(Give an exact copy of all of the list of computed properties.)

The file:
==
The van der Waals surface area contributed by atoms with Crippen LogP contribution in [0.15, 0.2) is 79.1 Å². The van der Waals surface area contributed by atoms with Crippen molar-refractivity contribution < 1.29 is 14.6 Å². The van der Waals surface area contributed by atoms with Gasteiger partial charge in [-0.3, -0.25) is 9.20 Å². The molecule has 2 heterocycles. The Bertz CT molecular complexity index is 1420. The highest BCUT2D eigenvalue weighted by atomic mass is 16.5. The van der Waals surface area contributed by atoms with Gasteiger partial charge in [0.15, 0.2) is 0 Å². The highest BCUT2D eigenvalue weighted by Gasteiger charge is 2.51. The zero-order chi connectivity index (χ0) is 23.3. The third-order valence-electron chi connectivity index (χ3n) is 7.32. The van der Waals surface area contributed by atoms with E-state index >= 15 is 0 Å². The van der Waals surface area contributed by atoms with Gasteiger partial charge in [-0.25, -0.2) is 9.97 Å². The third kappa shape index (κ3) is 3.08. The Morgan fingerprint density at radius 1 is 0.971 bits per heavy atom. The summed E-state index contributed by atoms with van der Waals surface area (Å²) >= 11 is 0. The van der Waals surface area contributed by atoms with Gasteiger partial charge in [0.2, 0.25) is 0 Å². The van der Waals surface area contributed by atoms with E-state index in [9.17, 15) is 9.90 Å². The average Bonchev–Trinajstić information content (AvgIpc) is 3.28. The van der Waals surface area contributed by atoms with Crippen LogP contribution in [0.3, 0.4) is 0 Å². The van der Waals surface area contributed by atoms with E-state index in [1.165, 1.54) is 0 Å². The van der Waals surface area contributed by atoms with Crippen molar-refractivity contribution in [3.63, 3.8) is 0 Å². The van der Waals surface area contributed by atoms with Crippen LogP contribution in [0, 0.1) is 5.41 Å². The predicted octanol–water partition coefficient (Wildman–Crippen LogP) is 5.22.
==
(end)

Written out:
The van der Waals surface area contributed by atoms with Crippen LogP contribution in [0.15, 0.2) is 79.1 Å². The van der Waals surface area contributed by atoms with Crippen molar-refractivity contribution < 1.29 is 14.6 Å². The van der Waals surface area contributed by atoms with Gasteiger partial charge in [-0.3, -0.25) is 9.20 Å². The molecule has 2 heterocycles. The Bertz CT molecular complexity index is 1420. The highest BCUT2D eigenvalue weighted by atomic mass is 16.5. The van der Waals surface area contributed by atoms with Gasteiger partial charge in [0.15, 0.2) is 0 Å². The highest BCUT2D eigenvalue weighted by Gasteiger charge is 2.51. The zero-order chi connectivity index (χ0) is 23.3. The third-order valence-electron chi connectivity index (χ3n) is 7.32. The van der Waals surface area contributed by atoms with E-state index >= 15 is 0 Å². The van der Waals surface area contributed by atoms with Gasteiger partial charge in [-0.25, -0.2) is 9.97 Å². The third kappa shape index (κ3) is 3.08. The Morgan fingerprint density at radius 1 is 0.971 bits per heavy atom. The summed E-state index contributed by atoms with van der Waals surface area (Å²) >= 11 is 0. The van der Waals surface area contributed by atoms with Gasteiger partial charge in [0.2, 0.25) is 0 Å². The van der Waals surface area contributed by atoms with E-state index in [9.17, 15) is 9.90 Å². The average Bonchev–Trinajstić information content (AvgIpc) is 3.28. The van der Waals surface area contributed by atoms with Crippen LogP contribution in [0.3, 0.4) is 0 Å². The van der Waals surface area contributed by atoms with E-state index in [1.165, 1.54) is 0 Å². The van der Waals surface area contributed by atoms with Crippen molar-refractivity contribution in [3.63, 3.8) is 0 Å². The van der Waals surface area contributed by atoms with Crippen LogP contribution in [0, 0.1) is 5.41 Å². The predicted octanol–water partition coefficient (Wildman–Crippen LogP) is 5.22.